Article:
Take the 2-minute tour ×
Stack Overflow is a question and answer site for professional and enthusiast programmers. It's 100% free, no registration required.

We can use pair sequences to create heterogenous lists in Haskell:

type a *: b = (a, b)
a *: b = (a, b)
infixr 5 *:

hlist :: Int *: String *: Maybe Float *: ()
hlist = 1 *: "hello" *: Just 3 *: () -- (1, ("hello", (Just 3, ())))

Is there a way we can do type-level filtering on these lists? That is, define some polymorphic function hfilter such that for distinct types a, b, and c:

hfilter :: a *: b *: c *: a *: b *: a *: () ->  a *: a *: a *: ()
hfilter :: a *: b *: c *: a *: b *: a *: () ->  b *: b *: ()
hfilter :: a *: b *: c *: a *: b *: a *: () ->  c *: ()
hfilter :: a *: b *: c *: a *: b *: a *: () ->  ()
share|improve this question
add comment

2 Answers

up vote 16 down vote accepted

It's possible with a few type extensions (as an aside, please check that your example code compiles when posting questions. I had to make quite a few corrections).

{-# LANGUAGE TypeOperators #-}
{-# LANGUAGE MultiParamTypeClasses #-}
{-# LANGUAGE FlexibleInstances #-}
{-# LANGUAGE TypeSynonymInstances #-}
{-# LANGUAGE OverlappingInstances #-}

type a :* b = (a, b)
a *: b = (a, b)
infixr 5 *:
infixr 5 :*

hlist :: Int :* String :* Int :* Maybe Float :* ()
hlist = 1 *: "hello" *: 2 *: Just 3 *: ()


class TypeFilter lst t where
    hfilter :: lst -> [t]

instance TypeFilter () t where
    hfilter _ = []

instance TypeFilter rest t => TypeFilter (t :* rest) t where
    hfilter (a, rest) = a : hfilter rest

instance TypeFilter rest t => TypeFilter (a :* rest) t where
    hfilter (_, rest) = hfilter rest

Now we can filter items by type by explicitly defining the type of the list we want.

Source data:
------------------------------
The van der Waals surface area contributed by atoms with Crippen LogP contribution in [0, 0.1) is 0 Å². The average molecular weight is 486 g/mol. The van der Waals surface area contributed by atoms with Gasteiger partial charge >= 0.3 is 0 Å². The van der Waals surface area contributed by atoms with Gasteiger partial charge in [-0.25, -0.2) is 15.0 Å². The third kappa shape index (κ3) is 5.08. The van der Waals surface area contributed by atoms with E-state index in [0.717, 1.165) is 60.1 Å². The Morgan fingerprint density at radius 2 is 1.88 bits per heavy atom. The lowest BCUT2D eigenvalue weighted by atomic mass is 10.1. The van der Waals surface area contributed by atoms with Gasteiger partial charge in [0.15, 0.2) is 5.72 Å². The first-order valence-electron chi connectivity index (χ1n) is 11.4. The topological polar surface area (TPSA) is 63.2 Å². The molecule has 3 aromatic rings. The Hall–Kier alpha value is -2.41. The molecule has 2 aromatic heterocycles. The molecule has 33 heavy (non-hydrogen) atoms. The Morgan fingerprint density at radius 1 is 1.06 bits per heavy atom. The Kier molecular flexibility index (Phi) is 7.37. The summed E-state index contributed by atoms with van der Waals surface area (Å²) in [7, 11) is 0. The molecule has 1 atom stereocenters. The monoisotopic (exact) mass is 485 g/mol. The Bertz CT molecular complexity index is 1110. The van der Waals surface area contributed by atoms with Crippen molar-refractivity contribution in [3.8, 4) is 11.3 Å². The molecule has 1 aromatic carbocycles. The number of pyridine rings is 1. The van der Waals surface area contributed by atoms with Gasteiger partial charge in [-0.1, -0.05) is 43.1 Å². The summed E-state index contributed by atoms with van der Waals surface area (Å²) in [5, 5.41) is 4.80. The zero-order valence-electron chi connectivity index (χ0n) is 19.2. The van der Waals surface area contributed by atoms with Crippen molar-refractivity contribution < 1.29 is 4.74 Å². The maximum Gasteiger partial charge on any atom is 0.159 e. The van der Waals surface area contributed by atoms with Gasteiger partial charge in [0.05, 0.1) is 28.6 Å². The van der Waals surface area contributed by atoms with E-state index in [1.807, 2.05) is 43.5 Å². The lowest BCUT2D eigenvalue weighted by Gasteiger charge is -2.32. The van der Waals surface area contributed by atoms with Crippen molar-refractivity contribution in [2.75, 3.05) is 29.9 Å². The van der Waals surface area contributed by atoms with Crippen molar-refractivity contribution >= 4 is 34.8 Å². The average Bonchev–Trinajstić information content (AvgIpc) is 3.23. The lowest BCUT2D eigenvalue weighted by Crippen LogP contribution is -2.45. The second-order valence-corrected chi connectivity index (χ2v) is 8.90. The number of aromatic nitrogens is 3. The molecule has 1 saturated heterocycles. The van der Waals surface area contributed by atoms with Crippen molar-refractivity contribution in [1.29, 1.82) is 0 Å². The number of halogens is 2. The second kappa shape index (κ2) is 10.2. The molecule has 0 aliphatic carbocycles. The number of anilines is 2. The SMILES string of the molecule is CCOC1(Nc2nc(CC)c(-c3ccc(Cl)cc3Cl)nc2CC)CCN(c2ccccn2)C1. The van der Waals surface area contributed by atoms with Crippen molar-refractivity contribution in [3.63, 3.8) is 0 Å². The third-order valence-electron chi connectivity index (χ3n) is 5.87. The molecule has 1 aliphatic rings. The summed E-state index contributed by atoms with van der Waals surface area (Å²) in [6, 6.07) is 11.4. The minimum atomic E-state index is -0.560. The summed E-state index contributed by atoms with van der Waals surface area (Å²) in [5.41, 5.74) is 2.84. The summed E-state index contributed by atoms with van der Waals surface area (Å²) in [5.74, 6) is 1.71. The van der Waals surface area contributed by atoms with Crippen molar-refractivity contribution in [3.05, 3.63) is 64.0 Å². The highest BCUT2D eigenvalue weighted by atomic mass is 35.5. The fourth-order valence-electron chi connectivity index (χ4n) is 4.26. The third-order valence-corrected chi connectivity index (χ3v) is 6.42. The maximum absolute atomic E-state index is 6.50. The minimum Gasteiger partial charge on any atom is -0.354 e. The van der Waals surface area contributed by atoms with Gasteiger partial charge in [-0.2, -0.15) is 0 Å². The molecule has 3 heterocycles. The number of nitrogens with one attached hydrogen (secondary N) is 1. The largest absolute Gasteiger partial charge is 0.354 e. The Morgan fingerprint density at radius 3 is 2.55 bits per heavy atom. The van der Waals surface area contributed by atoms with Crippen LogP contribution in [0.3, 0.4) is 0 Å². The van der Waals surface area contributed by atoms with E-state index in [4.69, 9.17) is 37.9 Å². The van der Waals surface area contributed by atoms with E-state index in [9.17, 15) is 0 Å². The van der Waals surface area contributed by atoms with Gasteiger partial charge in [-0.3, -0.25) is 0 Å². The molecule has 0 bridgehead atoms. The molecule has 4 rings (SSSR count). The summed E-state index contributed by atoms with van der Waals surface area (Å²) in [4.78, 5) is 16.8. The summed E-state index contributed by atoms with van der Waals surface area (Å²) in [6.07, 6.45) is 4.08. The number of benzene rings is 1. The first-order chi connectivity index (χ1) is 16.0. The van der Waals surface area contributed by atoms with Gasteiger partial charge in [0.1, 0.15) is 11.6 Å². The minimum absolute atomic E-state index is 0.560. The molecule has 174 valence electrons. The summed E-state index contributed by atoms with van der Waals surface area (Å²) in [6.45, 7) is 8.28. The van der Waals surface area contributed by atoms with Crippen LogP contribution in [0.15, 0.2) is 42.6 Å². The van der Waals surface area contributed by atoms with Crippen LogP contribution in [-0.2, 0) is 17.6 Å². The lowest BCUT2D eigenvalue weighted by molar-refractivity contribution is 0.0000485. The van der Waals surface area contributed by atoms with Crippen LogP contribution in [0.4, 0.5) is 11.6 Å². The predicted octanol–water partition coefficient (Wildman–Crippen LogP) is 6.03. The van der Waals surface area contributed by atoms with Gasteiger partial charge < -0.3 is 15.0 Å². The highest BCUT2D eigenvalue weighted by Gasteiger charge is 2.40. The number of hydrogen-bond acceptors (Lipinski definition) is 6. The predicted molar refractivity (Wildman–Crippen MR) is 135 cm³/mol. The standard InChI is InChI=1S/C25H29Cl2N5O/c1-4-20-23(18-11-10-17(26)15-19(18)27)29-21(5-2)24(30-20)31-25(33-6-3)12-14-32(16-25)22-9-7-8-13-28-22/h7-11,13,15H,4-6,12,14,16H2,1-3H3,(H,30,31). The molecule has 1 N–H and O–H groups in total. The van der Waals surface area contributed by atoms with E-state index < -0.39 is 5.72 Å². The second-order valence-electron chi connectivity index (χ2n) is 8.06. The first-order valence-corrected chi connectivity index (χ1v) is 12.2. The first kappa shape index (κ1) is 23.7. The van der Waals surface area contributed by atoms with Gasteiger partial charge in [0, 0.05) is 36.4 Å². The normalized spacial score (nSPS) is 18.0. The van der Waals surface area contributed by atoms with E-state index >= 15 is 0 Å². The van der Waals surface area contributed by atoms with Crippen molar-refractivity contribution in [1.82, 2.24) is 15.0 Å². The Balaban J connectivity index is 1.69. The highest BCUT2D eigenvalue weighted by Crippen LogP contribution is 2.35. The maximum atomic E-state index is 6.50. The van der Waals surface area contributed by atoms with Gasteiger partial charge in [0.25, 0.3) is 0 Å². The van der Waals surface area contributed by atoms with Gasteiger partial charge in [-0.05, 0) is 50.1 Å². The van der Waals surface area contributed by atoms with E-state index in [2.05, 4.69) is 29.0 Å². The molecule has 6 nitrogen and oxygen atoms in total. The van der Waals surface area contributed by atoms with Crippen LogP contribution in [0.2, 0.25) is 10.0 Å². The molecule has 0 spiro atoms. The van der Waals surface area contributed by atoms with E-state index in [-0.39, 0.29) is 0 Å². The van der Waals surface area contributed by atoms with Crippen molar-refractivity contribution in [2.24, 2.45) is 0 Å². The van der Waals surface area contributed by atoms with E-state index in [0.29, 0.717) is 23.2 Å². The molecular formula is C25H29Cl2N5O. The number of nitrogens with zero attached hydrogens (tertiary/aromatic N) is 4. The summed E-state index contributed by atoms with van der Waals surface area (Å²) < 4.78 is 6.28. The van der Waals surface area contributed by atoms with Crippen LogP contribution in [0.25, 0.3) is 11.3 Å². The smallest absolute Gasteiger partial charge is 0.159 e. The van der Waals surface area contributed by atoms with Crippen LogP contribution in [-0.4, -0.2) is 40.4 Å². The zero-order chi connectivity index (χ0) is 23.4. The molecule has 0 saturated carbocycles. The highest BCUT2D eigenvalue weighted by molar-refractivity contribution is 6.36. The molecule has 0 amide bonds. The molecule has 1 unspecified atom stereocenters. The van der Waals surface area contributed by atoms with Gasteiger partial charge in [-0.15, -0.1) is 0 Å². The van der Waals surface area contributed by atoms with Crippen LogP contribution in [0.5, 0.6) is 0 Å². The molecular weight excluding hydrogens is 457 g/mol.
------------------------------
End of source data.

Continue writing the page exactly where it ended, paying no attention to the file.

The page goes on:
*Main> hfilter hlist :: [Int]
[1,2]
*Main> hfilter hlist :: [String]
["hello"]
*Main> hfilter hlist :: [Maybe Float]
[Just 3.0]
*Main> hfilter hlist :: [Maybe Int]
[]

It works by defining a multi-parameter type-class TypeFilter, which takes the type of the heterogenous list and the type we want to filter by. We then define instances for the empty list/unit () and for a list where the type matches (TypeFilter (t :* rest) t) and finally for a list where the type of the head is different than the type we want to retrieve (TypeFilter (a :* rest) t).

Note that in the last instance there is currently no way to signify that a and t must be different types, but when they are the same OverlappingInstances counts the instance TypeFilter (t :* rest) t as more specific and chooses it over the TypeFilter (a :* rest) t one.

share|improve this answer
    
Sorry about the compilation problems, I was posting from my phone. –  rampion Feb 22 '12 at 14:44
1  
Ok, I was able to get from this to a version that doesn't require OverlappingInstances by passing a filter argument hfilter :: a -> h -> h', and that uses heterogenous lists for the output. So hfilter (undefined :: Int) hlist :: () is (), hfilter (undefined :: Int) hlist :: Int :* () is 1 :* () and hfilter (undefined :: Int) hlist :: Int :* Int :* () is 1 :* 2 :* (). –  rampion Feb 22 '12 at 15:02
    
arg, but that requires OverlappingInstances to actually use. –  rampion Feb 22 '12 at 20:19
add comment

Although there exist methods to do what you ask, there is a very high probability that you are not playing Haskell strength here. Could you elaborate on your needs ? Usually you can enumerate all variants that you will need in an algebraic data type. Your list will then be homogeneous, allowing you to pattern-match on elements to operate on it.

share|improve this answer
    
Using an ADT, you'd probably end up with a solution similar in spirit to catMaybes, which filters the list by a particular constructor. –  Dan Burton Feb 22 '12 at 20:16
    
I'm playing with writing a stack-based DSL (somewhat resembling factor) in haskell - the heterogenous list in this case is the stack. –  rampion Feb 22 '12 at 20:17
1  
ah, I think I see, maybe something in the spirit of Sami's SNOC-pair based polymorphic stack described here ? –  Paul R Feb 23 '12 at 8:29
add comment

Your Answer

 
discard

By posting your answer, you agree to the privacy policy and terms of service.

Not the answer you're looking for? Browse other questions tagged or ask your own question.